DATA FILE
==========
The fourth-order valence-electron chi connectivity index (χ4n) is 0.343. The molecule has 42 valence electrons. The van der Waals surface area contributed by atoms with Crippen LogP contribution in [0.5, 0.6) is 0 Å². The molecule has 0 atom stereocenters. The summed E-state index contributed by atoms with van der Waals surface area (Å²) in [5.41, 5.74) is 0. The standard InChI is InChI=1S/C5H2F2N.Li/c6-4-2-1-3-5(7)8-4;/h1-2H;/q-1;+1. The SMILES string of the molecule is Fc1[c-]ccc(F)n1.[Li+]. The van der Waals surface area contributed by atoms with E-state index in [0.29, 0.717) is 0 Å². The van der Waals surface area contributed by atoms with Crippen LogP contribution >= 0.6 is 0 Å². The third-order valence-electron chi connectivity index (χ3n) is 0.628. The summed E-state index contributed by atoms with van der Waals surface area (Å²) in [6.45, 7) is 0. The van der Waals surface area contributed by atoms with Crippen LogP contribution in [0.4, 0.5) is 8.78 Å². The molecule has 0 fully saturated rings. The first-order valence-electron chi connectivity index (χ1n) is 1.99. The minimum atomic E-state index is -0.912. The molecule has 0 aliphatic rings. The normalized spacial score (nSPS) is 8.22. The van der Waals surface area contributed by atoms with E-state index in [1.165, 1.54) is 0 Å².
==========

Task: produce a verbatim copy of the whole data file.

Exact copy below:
The fourth-order valence-electron chi connectivity index (χ4n) is 0.343. The molecule has 42 valence electrons. The van der Waals surface area contributed by atoms with Crippen LogP contribution in [0.5, 0.6) is 0 Å². The molecule has 0 atom stereocenters. The summed E-state index contributed by atoms with van der Waals surface area (Å²) in [5.41, 5.74) is 0. The standard InChI is InChI=1S/C5H2F2N.Li/c6-4-2-1-3-5(7)8-4;/h1-2H;/q-1;+1. The SMILES string of the molecule is Fc1[c-]ccc(F)n1.[Li+]. The van der Waals surface area contributed by atoms with E-state index in [0.29, 0.717) is 0 Å². The van der Waals surface area contributed by atoms with Crippen LogP contribution >= 0.6 is 0 Å². The third-order valence-electron chi connectivity index (χ3n) is 0.628. The summed E-state index contributed by atoms with van der Waals surface area (Å²) in [6.45, 7) is 0. The van der Waals surface area contributed by atoms with Crippen LogP contribution in [0.4, 0.5) is 8.78 Å². The molecule has 0 fully saturated rings. The first-order valence-electron chi connectivity index (χ1n) is 1.99. The minimum atomic E-state index is -0.912. The molecule has 0 aliphatic rings. The normalized spacial score (nSPS) is 8.22. The van der Waals surface area contributed by atoms with E-state index in [1.165, 1.54) is 0 Å².